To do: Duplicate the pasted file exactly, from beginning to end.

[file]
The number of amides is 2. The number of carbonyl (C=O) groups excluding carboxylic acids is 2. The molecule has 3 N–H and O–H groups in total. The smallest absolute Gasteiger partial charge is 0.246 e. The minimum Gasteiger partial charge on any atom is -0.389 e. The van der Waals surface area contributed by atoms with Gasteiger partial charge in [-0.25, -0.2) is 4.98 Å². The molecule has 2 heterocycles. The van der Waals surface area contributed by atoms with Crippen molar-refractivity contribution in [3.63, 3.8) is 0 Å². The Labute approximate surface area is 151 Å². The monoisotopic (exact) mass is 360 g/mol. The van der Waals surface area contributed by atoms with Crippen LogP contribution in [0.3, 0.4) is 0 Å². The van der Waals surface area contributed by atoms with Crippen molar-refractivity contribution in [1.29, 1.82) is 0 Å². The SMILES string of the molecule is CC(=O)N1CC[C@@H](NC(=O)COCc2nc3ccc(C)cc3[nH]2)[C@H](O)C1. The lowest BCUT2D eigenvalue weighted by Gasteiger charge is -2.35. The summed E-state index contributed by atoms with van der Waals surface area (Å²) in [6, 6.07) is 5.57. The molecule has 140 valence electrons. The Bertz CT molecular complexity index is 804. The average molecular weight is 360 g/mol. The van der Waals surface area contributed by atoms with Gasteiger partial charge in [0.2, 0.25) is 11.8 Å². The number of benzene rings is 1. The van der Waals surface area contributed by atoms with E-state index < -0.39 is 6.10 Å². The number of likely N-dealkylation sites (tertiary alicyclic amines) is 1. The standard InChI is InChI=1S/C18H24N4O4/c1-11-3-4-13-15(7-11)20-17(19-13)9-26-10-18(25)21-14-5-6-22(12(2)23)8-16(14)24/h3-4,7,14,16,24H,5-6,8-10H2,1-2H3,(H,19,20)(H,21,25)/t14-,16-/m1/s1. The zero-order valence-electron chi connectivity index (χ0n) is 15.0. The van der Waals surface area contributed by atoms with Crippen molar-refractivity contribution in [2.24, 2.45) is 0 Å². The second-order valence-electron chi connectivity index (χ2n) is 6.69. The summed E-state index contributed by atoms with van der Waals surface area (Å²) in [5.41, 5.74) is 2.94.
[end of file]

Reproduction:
The number of amides is 2. The number of carbonyl (C=O) groups excluding carboxylic acids is 2. The molecule has 3 N–H and O–H groups in total. The smallest absolute Gasteiger partial charge is 0.246 e. The minimum Gasteiger partial charge on any atom is -0.389 e. The van der Waals surface area contributed by atoms with Gasteiger partial charge in [-0.25, -0.2) is 4.98 Å². The molecule has 2 heterocycles. The van der Waals surface area contributed by atoms with Crippen molar-refractivity contribution in [3.63, 3.8) is 0 Å². The Labute approximate surface area is 151 Å². The monoisotopic (exact) mass is 360 g/mol. The van der Waals surface area contributed by atoms with Crippen LogP contribution in [0.3, 0.4) is 0 Å². The van der Waals surface area contributed by atoms with Crippen molar-refractivity contribution in [1.29, 1.82) is 0 Å². The SMILES string of the molecule is CC(=O)N1CC[C@@H](NC(=O)COCc2nc3ccc(C)cc3[nH]2)[C@H](O)C1. The lowest BCUT2D eigenvalue weighted by Gasteiger charge is -2.35. The summed E-state index contributed by atoms with van der Waals surface area (Å²) in [6, 6.07) is 5.57. The molecule has 140 valence electrons. The Bertz CT molecular complexity index is 804. The average molecular weight is 360 g/mol. The van der Waals surface area contributed by atoms with Gasteiger partial charge in [0.2, 0.25) is 11.8 Å². The number of benzene rings is 1. The van der Waals surface area contributed by atoms with E-state index < -0.39 is 6.10 Å². The number of likely N-dealkylation sites (tertiary alicyclic amines) is 1. The standard InChI is InChI=1S/C18H24N4O4/c1-11-3-4-13-15(7-11)20-17(19-13)9-26-10-18(25)21-14-5-6-22(12(2)23)8-16(14)24/h3-4,7,14,16,24H,5-6,8-10H2,1-2H3,(H,19,20)(H,21,25)/t14-,16-/m1/s1. The zero-order valence-electron chi connectivity index (χ0n) is 15.0. The van der Waals surface area contributed by atoms with Crippen molar-refractivity contribution in [2.24, 2.45) is 0 Å². The second-order valence-electron chi connectivity index (χ2n) is 6.69. The summed E-state index contributed by atoms with van der Waals surface area (Å²) in [5.41, 5.74) is 2.94.